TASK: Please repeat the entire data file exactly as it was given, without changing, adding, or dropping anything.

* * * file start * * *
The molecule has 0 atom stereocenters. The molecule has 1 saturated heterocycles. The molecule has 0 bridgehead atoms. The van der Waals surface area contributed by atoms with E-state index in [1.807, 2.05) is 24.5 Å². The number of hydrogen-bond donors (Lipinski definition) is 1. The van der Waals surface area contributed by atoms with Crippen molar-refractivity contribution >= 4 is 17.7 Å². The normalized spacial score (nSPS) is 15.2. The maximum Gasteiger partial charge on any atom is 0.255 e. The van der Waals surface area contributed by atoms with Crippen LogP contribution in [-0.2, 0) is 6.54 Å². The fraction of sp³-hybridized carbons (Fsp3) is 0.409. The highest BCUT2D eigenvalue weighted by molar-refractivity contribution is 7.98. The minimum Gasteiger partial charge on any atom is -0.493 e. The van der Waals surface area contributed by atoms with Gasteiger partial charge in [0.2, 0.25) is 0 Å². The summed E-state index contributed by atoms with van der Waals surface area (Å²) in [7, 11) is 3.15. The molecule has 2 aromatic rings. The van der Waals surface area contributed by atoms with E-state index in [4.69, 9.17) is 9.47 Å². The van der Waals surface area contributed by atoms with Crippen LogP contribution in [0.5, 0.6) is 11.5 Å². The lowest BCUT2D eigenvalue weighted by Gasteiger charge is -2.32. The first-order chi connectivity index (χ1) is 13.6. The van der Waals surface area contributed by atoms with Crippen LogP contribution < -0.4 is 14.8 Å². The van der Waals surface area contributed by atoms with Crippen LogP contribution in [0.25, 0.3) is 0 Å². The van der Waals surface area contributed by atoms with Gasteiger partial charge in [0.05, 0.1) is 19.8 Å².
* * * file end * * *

The molecule has 0 atom stereocenters. The molecule has 1 saturated heterocycles. The molecule has 0 bridgehead atoms. The van der Waals surface area contributed by atoms with E-state index in [1.807, 2.05) is 24.5 Å². The number of hydrogen-bond donors (Lipinski definition) is 1. The van der Waals surface area contributed by atoms with Crippen molar-refractivity contribution >= 4 is 17.7 Å². The normalized spacial score (nSPS) is 15.2. The maximum Gasteiger partial charge on any atom is 0.255 e. The van der Waals surface area contributed by atoms with Crippen LogP contribution in [-0.2, 0) is 6.54 Å². The fraction of sp³-hybridized carbons (Fsp3) is 0.409. The highest BCUT2D eigenvalue weighted by molar-refractivity contribution is 7.98. The minimum Gasteiger partial charge on any atom is -0.493 e. The van der Waals surface area contributed by atoms with Gasteiger partial charge in [0.2, 0.25) is 0 Å². The summed E-state index contributed by atoms with van der Waals surface area (Å²) in [7, 11) is 3.15. The molecule has 2 aromatic rings. The van der Waals surface area contributed by atoms with E-state index in [4.69, 9.17) is 9.47 Å². The van der Waals surface area contributed by atoms with Crippen LogP contribution in [0.5, 0.6) is 11.5 Å². The lowest BCUT2D eigenvalue weighted by Gasteiger charge is -2.32. The first-order chi connectivity index (χ1) is 13.6. The van der Waals surface area contributed by atoms with Crippen LogP contribution < -0.4 is 14.8 Å². The van der Waals surface area contributed by atoms with Crippen LogP contribution in [0.25, 0.3) is 0 Å². The van der Waals surface area contributed by atoms with Gasteiger partial charge in [0.05, 0.1) is 19.8 Å².